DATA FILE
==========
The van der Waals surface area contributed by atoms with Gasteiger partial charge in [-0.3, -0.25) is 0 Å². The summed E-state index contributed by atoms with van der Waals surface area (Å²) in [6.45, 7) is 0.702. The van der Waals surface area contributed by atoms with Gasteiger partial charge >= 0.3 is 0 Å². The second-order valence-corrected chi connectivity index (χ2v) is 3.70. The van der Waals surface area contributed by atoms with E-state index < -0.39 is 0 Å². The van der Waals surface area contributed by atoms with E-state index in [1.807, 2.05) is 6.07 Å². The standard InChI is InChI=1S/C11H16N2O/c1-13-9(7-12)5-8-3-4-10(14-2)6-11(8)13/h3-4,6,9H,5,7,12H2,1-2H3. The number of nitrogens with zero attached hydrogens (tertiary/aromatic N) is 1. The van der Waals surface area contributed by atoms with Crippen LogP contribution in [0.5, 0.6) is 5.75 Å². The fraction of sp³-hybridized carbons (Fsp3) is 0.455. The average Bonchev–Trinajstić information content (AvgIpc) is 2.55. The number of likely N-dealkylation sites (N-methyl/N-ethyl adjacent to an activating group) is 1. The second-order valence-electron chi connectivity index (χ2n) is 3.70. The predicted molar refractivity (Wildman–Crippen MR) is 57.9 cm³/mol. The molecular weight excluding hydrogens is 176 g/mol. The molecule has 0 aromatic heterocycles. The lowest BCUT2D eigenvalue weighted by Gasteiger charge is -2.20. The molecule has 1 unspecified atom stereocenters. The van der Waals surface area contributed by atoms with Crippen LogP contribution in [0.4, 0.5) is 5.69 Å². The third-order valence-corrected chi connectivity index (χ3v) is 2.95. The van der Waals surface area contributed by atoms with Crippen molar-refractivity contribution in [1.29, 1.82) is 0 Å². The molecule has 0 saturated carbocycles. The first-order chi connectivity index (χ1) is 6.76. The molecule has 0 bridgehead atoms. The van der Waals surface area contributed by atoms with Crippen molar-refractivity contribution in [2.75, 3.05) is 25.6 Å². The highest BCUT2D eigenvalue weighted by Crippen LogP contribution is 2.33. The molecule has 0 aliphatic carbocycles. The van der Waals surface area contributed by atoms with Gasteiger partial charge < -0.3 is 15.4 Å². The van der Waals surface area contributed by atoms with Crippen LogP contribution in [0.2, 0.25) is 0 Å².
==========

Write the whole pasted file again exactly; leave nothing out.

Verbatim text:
The van der Waals surface area contributed by atoms with Gasteiger partial charge in [-0.3, -0.25) is 0 Å². The summed E-state index contributed by atoms with van der Waals surface area (Å²) in [6.45, 7) is 0.702. The van der Waals surface area contributed by atoms with Gasteiger partial charge >= 0.3 is 0 Å². The second-order valence-corrected chi connectivity index (χ2v) is 3.70. The van der Waals surface area contributed by atoms with E-state index < -0.39 is 0 Å². The van der Waals surface area contributed by atoms with E-state index in [1.807, 2.05) is 6.07 Å². The standard InChI is InChI=1S/C11H16N2O/c1-13-9(7-12)5-8-3-4-10(14-2)6-11(8)13/h3-4,6,9H,5,7,12H2,1-2H3. The number of nitrogens with zero attached hydrogens (tertiary/aromatic N) is 1. The van der Waals surface area contributed by atoms with Crippen LogP contribution in [0.5, 0.6) is 5.75 Å². The fraction of sp³-hybridized carbons (Fsp3) is 0.455. The average Bonchev–Trinajstić information content (AvgIpc) is 2.55. The number of likely N-dealkylation sites (N-methyl/N-ethyl adjacent to an activating group) is 1. The second-order valence-electron chi connectivity index (χ2n) is 3.70. The predicted molar refractivity (Wildman–Crippen MR) is 57.9 cm³/mol. The molecular weight excluding hydrogens is 176 g/mol. The molecule has 0 aromatic heterocycles. The lowest BCUT2D eigenvalue weighted by Gasteiger charge is -2.20. The molecule has 1 unspecified atom stereocenters. The van der Waals surface area contributed by atoms with Crippen LogP contribution in [0.4, 0.5) is 5.69 Å². The third-order valence-corrected chi connectivity index (χ3v) is 2.95. The van der Waals surface area contributed by atoms with Crippen molar-refractivity contribution in [1.29, 1.82) is 0 Å². The molecule has 0 saturated carbocycles. The first-order chi connectivity index (χ1) is 6.76. The molecule has 0 bridgehead atoms. The van der Waals surface area contributed by atoms with Crippen molar-refractivity contribution in [2.75, 3.05) is 25.6 Å². The highest BCUT2D eigenvalue weighted by Crippen LogP contribution is 2.33. The molecule has 0 aliphatic carbocycles. The van der Waals surface area contributed by atoms with Gasteiger partial charge < -0.3 is 15.4 Å². The van der Waals surface area contributed by atoms with Crippen LogP contribution in [0.2, 0.25) is 0 Å².